Welcome to January, Primetime Emmys. I don’t think you’re going to like it there.
The announcement last week by the Television Academy and Fox that the 75th Primetime Emmy Awards was being pushed to Jan. 15, 2024, because of the WGA and SAG-AFTRA strikes wasn’t a surprise, given that an Emmys telecast without acting nominees and star presenters would be an unworkable ratings disaster for everyone involved.
But the move has plopped the Emmys in unfamiliar territory that is already jammed with other awards shows. And it’s put the show in the unenviable position of being sandwiched between other ceremonies that will be honoring more recent work, while the Emmys go about handing out awards for programs that aired anywhere from seven months to 19 months earlier.
When Emmy final voting begins, as it did on Thursday, we usually look ahead about one month to the typical mid-to-late-September Emmys airdate. This year, we’re looking ahead five months – months during which the ballots will have been cast, campaigning will have stopped and the Emmys will hit pause in the hope that the stars they want so badly will get back to work.
(FYI, I asked a Television Academy spokesperson if they planned to tally the votes after voting ends on Aug. 28 and then sit on the results for five months, or if they were going to keep the raw votes uncounted until next year. But I haven’t heard back.)
The Emmys will now take place on Martin Luther King Day, Jan. 15, during the same month as the Palm Springs Film Awards gala (Jan. 4), the BAFTA-Los Angeles Awards Season Tea Party (6 or 13), the Golden Globe Awards (7), the AFI Awards (12), the Critics Choice Awards (14), the Sundance Film Festival (18-28) and the announcements of the Cinema Audio Society Awards nominations (9), the Screen Actors Guild Award nominations (10), the Make-Up Artists and Hair Stylists Guild nominations (10), the Producers Guild nominations (12), the BAFTA nominations (18) and the Oscar nominations (23).
Some of those, including BAFTA, Sundance and the Oscars, are devoted entirely to film; the others also include television awards, with a 2023 calendar-year eligibility period instead of the Emmys’ June 1, 2022-May 31, 2023 eligibility period.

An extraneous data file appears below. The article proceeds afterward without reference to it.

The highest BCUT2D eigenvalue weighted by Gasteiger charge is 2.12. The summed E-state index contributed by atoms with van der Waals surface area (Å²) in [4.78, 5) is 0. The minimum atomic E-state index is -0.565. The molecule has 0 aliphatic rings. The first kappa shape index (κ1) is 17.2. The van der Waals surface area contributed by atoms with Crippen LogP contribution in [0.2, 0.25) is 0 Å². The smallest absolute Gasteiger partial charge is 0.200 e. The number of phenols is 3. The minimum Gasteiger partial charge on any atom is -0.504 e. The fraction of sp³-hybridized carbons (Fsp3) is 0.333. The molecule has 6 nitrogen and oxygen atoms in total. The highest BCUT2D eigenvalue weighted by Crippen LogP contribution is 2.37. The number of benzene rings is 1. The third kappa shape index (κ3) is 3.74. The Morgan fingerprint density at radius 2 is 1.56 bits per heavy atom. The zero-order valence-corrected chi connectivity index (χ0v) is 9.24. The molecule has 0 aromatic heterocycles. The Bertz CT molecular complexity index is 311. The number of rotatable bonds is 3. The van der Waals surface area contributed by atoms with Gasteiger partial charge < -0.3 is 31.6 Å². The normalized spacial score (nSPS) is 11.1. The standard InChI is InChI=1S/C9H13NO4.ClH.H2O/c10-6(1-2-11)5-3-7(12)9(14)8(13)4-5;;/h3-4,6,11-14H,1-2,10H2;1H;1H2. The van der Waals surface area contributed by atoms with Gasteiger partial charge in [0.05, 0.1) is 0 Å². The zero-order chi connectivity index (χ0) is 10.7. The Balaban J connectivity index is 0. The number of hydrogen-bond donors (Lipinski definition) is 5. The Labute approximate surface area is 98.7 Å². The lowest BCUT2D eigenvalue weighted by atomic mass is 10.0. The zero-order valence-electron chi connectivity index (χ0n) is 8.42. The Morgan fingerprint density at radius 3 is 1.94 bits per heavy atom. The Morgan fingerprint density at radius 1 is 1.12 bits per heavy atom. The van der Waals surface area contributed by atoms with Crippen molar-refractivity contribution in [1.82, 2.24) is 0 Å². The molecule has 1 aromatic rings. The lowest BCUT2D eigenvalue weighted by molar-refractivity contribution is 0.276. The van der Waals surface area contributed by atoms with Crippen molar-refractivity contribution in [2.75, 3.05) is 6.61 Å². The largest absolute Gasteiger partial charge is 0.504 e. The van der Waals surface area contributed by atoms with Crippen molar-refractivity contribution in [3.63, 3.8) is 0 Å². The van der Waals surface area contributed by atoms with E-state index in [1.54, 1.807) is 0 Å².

And that means these things could happen:
Meryl Streep could win a Critics Choice Award for “Only Murders in the Building” on Jan. 14 but be ineligible for an Emmy the next night.
Jenna Ortega could go the opposite direction, ineligible on Sunday for Critics Choice but a winner on Monday at the Emmys.
“The Bear” could win an award for its second season on Sunday and its first season on Monday.
“Only Murders” could win for Season 3 one day and Season 2 the next.
Whatever happens, the Emmys will look like an outlier going up against other awards shows that won’t even include many of the Emmy contenders.
Among the eight Outstanding Drama Series nominees at the Emmys, for instance, four and probably five will be ineligible for the Critics Choice, Globes and guild awards. “Better Call Saul” won’t be eligible because its final season aired in the summer of 2022. “Andor,” “House of the Dragon” and “The White Lotus” don’t qualify because their Emmy-eligible seasons aired in 2022 and their next seasons aren’t coming until 2024. “The Crown” is Emmy nominated for a season that dropped in November of 2022, and the premiere date of its next (and final) season is TBD.
Only three of the eight nominated shows – “The Last of Us,” “Succession” and “Yellowjackets” – will also be eligible for guild and critics awards; the other five will feel like old news even as they await their Emmy fate.
In the Outstanding Comedy Series category, “Barry,” “Jury Duty,” “The Marvelous Mrs. Maisel” and “Ted Lasso” will be eligible for the same seasons that have also been nominated for Emmys.
“Abbott Elementary” will be eligible for other awards for the second half of its second season, which began in September 2022 and ran through March 2023.
“The Bear,” which was nominated for Emmys for Season 1, will be competing for other awards for Season 2; “Only Murders in the Building,” Emmy-nominated for Season 2, will be competing for other awards for Season 3.
And when you couple those older eligibility periods with the five-month gap between when final voting ends and when the winners are announced, months in which movies will dominate the awards landscape, the Emmys could feel downright irrelevant in January.
Now, the changing face of TV means that the Emmy show is not the kind of promotional tool it once was, when networks used the September date as a way to whip up enthusiasm for the traditional fall launch of television season. “Most of the shows are not relying on the Emmy ceremony, and most of the studios and distributors and networks and streamers are not necessarily reliant on the Emmy show happening to boost their particular show,” one PR executive specializing in awards told TheWrap. “So if you’re ‘Succession’ or ‘The White Lotus’ or ‘The Bear’ or ‘Shrinking’ or ‘Ted Lasso,’ you’re not relying on an Emmy telecast to boost ratings for those shows.”
But the Academy and Fox are counting on ratings for the Emmy show itself, which has set new records as the lowest-rated Emmys ever in four of the last five years. (Only 2021’s show was an increase over the previous year.)
And if you want something to give yourself a ratings boost, the question “What is this show doing in January?” probably isn’t what you’re looking for.